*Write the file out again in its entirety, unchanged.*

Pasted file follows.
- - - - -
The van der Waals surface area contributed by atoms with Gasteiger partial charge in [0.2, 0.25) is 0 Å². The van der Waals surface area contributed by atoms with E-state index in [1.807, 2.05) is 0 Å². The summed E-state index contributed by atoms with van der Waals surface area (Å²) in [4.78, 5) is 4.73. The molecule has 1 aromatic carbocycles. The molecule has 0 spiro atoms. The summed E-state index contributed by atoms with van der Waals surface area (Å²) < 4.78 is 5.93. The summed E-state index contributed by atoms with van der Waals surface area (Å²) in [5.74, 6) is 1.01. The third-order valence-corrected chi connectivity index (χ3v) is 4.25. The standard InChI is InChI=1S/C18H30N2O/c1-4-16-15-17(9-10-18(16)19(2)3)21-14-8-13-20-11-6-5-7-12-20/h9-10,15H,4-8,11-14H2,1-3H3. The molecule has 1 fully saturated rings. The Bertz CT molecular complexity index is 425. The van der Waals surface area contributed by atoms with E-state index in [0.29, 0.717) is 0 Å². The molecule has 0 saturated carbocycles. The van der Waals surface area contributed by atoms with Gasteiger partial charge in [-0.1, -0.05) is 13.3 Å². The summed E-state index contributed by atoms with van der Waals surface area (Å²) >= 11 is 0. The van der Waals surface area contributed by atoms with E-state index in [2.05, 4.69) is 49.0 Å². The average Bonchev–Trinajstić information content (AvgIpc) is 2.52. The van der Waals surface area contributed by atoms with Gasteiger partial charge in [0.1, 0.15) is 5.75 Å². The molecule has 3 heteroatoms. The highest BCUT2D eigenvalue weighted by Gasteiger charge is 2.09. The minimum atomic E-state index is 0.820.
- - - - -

The van der Waals surface area contributed by atoms with Gasteiger partial charge in [0.2, 0.25) is 0 Å². The van der Waals surface area contributed by atoms with E-state index in [1.807, 2.05) is 0 Å². The summed E-state index contributed by atoms with van der Waals surface area (Å²) in [4.78, 5) is 4.73. The molecule has 1 aromatic carbocycles. The molecule has 0 spiro atoms. The summed E-state index contributed by atoms with van der Waals surface area (Å²) < 4.78 is 5.93. The summed E-state index contributed by atoms with van der Waals surface area (Å²) in [5.74, 6) is 1.01. The third-order valence-corrected chi connectivity index (χ3v) is 4.25. The standard InChI is InChI=1S/C18H30N2O/c1-4-16-15-17(9-10-18(16)19(2)3)21-14-8-13-20-11-6-5-7-12-20/h9-10,15H,4-8,11-14H2,1-3H3. The molecule has 1 fully saturated rings. The Bertz CT molecular complexity index is 425. The van der Waals surface area contributed by atoms with E-state index in [0.29, 0.717) is 0 Å². The molecule has 0 saturated carbocycles. The van der Waals surface area contributed by atoms with Gasteiger partial charge in [-0.1, -0.05) is 13.3 Å². The summed E-state index contributed by atoms with van der Waals surface area (Å²) >= 11 is 0. The van der Waals surface area contributed by atoms with E-state index in [2.05, 4.69) is 49.0 Å². The average Bonchev–Trinajstić information content (AvgIpc) is 2.52. The van der Waals surface area contributed by atoms with Gasteiger partial charge in [0.1, 0.15) is 5.75 Å². The molecule has 3 heteroatoms. The highest BCUT2D eigenvalue weighted by Gasteiger charge is 2.09. The minimum atomic E-state index is 0.820.